Tools of Change – times they are . . . confused??

Eoin Purcell

Update: The Digitalist has some good words on Content!

Without content there is no internet, there is no context, there is no point in contacting in the sense that I understand Rushkoff to be using it. Pretty much everything in media is changing true, but the one thing that is not changing is the position of content as the ultimate driver of why people go to where they go and do what they do. While the context of watching a TV show or reading an article may have changed (e.g. distribution channels have migrated to digital) and the ways in which I interact with others around it has evolved I still want to watch something interesting and read something informative. Other factors are always going to be secondary to that.
Content, in whatever form it takes, remains the sine qua non of media. Despite the high profile given to various forms of aggregation, search and networking it seems pointlessly iconoclastic to suggest a displacement as such. Rather I see it more as shifts around content, altering it but not ultimately detracting from its centrality.

I’m an ordinary man
And in many ways I think I represent the crux of the problem the publishing industry faces. I’m an atypical book buyer (I buy many, perhaps too many books) and I also consumer digital content voraciously.

Books, books, good for the heart
I love books. By that I mean printed, bound, paper books. I like hardbacks of old books. Ones that smell musty and have been opened rarely. I love paperbacks, light and easy to carry, almost disposable once read. I love the thoughts and ideas books contain. Every one a treasure of knowledge and information stretching back to its author or its translator. Perhaps it is a newer edition of a classic text or a transcription of a famous oral tradition, perhaps the narrative account of a historical event, the diary of a participant, the now out dated analysis of political events of previous centuries, or indeed a frivolous novel designed to subvert the social mores of the day> perhaps it is none of these things, merely the dry recording of naval stores aboard ships in the Eastern Mediterranean in the years after the Napoleonic Wars. One way of the other I love them.

The web, the web, good for the heart
I love the web, the twisty paths of knowledge you can take, the leisurely reading of varied topics, from politics to anthropology, from science to seasoning, from gossip to goose recipes. That I can jump through the library catalogs of the University of Michigan and peruse the shelves of the British Library online. I like that images enrich my idea of the world almost effortlessly and that references and recommendations offer a much deeper understanding of the world, the concept, the time, or even the place I am reading about.

Rivals for my heart
In one sense these two loves are not opposed but in another they are. I cannot both read books and surf the web. At least not simultaneously. The task of reading requires dedicated standalone time, i can read and surf but not read books and surf. Not even e-books work for me and thus the reason I believe they have little future as standalone computer based products. I think the web page and the web browser will dominate reading of all sorts in the future, not just short form articles and brief blog posts but for magazines, newspapers, journals and books.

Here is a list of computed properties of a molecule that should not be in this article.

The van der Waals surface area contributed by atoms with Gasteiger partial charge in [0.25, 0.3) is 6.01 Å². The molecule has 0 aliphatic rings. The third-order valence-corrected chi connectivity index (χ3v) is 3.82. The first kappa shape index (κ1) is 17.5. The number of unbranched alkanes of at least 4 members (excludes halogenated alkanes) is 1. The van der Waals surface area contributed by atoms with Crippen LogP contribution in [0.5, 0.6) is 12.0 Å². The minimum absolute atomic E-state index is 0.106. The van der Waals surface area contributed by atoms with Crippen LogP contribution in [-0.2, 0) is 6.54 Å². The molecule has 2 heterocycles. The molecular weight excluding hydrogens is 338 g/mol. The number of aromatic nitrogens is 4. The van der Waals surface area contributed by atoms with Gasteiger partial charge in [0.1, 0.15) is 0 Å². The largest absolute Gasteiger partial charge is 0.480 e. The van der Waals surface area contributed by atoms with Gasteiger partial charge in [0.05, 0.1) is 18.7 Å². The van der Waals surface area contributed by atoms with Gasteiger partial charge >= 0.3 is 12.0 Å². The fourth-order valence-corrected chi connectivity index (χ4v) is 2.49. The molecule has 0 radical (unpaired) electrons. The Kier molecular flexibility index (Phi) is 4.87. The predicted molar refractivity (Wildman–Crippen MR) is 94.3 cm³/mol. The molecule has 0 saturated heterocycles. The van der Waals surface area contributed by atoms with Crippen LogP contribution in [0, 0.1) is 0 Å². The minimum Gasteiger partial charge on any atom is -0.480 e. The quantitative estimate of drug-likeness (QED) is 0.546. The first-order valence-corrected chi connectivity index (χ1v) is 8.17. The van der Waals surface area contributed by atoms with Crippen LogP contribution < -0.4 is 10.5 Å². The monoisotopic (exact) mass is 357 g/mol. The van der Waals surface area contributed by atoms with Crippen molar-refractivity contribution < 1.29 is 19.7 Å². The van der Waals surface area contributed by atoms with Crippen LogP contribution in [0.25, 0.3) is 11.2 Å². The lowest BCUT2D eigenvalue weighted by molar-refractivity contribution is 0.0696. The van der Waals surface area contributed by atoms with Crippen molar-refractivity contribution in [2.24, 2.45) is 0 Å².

E-books will just not work, why would I close my browser and use a different, standalone app when the experience of reading in a broswer where connectedness abounds is so much better?

Add to the mix O’Reilly’s Tools of Change conference last week
And I think you’ll see an industry that is making a desperate attempt to get to grips with the future and kind of flailing around. So much so we are willing to listen to just about anyone who has an idea about where we should be going. Some of those ideas are brilliant and some are quaint, but all of them have potential.

if I was to fall down on one idea it is the one that say that content is no longer king. Somehow I struggle to buy that. I guess I’m a dinosaur then. I’ll think on it some more.

The truth of course is none of us know what is going to happen and although we will claim we saw it coming when it happens, we won’t have. Possibly we will be lucky if we can adapt in time to survive when it does, possibly not.

If I sound sanguine I am, because I remain convinced that what I love; the knowledge and information, the ideas and thoughts, the concepts and contrivances will survive, distributed digitally or in beautiful or cheap volumes of printed ink, it really won’t matter. One way or the other, I suspect I’ll be involved in the process that makes that happen too. Its want I want to do, so I’ll just have to make it happen.

Convinced I’m not obsolete, yet!
Eoin

For the record. Sara Lloyd @ The Digitalist Blog and George Walkley @ Life As Beta Geek were indespensible in following a conference I wish I could have attended.

Oh and tomorrow I have a surprise guest blogger, worth reading!

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